As far as I was concerned, my life was very similar to my friends’ lives. It was easy to forget that I wasn’t like everyone else. Something that surprises me again and again is the fact that I look different. I can’t see my own face, so I’m the first to forget that I look foreign, until someone reminds me.
When I was about 8 years old, I was standing in the supermarket queue with my mother, when the guy in front of us turned around and smiled. He seemed about to talk, but hesitated. Then he twisted away, plucked a packet of chocolate digestives from his trolley and turned towards me again, a huge grin pasted on his face.
“Biscuit!” he said inanely.
My mother and I exchanged looks.
“Nice biscuit! Bis…kit…yum...my…” he nodded encouragingly.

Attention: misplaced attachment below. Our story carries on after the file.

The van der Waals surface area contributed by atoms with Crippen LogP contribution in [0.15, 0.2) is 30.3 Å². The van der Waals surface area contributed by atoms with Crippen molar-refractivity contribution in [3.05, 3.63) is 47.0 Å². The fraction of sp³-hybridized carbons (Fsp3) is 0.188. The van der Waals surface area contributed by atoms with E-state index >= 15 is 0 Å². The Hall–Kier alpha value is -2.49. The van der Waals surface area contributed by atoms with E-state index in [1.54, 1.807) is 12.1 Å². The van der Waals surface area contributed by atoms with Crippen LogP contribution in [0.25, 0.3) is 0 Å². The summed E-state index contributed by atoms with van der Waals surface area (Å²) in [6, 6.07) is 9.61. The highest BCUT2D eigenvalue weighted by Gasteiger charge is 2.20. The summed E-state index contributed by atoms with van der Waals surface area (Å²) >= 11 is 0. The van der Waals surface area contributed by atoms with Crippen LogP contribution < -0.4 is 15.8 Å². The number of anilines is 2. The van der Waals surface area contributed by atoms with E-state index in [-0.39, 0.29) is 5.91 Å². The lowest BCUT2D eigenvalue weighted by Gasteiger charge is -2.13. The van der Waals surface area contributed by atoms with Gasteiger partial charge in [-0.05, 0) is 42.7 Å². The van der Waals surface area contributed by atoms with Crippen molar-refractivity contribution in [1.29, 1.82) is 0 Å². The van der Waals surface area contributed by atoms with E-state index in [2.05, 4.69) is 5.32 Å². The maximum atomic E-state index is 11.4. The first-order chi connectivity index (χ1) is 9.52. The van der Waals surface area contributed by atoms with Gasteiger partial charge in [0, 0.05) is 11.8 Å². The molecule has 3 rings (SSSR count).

At this point I remembered yet again that I was a foreigner in his country, and that he was trying in his earnest way to make contact and maybe teach me something, even though my reading age was probably higher than his. My mother and I smiled and nodded, dying a little inside.
Another time my foreign-ness took me by surprise was much more recently, when my daughter was 2 years old. We had gone for one of our endless, time-wasting trips to the local shopping mall – it was a good place to visit when you were a stay-at-home mum. There was a coffee shop, the local library, Wilkinsons and a 99p shop, and all within walking distance of our house. What better way to tire out a tireless toddler, and ensure a good daytime nap?
As soon as we were inside the mall, she went haring off on her little legs, laughing and talking at the top of her voice to no one in particular. On this occasion however, her little legs let her down, her feet tangled up, and she fell in a heap on the floor. She began to wail splendidly.